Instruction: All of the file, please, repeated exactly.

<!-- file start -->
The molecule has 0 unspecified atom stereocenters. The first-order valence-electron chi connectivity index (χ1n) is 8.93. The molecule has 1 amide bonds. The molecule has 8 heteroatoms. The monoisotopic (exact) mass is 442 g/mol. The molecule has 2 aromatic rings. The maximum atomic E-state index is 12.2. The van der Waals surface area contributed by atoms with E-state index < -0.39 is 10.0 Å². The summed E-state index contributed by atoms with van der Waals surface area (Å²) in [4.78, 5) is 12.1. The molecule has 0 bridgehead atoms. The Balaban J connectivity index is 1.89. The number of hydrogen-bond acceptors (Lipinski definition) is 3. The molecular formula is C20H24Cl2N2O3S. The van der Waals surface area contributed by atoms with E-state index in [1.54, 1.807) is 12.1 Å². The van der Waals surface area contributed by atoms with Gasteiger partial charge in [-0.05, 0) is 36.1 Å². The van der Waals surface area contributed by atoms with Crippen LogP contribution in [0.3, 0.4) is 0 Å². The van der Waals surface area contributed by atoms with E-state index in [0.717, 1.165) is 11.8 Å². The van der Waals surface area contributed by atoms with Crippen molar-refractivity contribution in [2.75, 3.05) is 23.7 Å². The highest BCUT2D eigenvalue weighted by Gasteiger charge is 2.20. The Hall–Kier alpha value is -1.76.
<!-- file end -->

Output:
The molecule has 0 unspecified atom stereocenters. The first-order valence-electron chi connectivity index (χ1n) is 8.93. The molecule has 1 amide bonds. The molecule has 8 heteroatoms. The monoisotopic (exact) mass is 442 g/mol. The molecule has 2 aromatic rings. The maximum atomic E-state index is 12.2. The van der Waals surface area contributed by atoms with E-state index < -0.39 is 10.0 Å². The summed E-state index contributed by atoms with van der Waals surface area (Å²) in [4.78, 5) is 12.1. The molecule has 0 bridgehead atoms. The Balaban J connectivity index is 1.89. The number of hydrogen-bond acceptors (Lipinski definition) is 3. The molecular formula is C20H24Cl2N2O3S. The van der Waals surface area contributed by atoms with E-state index in [1.54, 1.807) is 12.1 Å². The van der Waals surface area contributed by atoms with Gasteiger partial charge in [-0.05, 0) is 36.1 Å². The van der Waals surface area contributed by atoms with Crippen LogP contribution in [0.3, 0.4) is 0 Å². The van der Waals surface area contributed by atoms with E-state index in [0.717, 1.165) is 11.8 Å². The van der Waals surface area contributed by atoms with Crippen molar-refractivity contribution in [2.75, 3.05) is 23.7 Å². The highest BCUT2D eigenvalue weighted by Gasteiger charge is 2.20. The Hall–Kier alpha value is -1.76.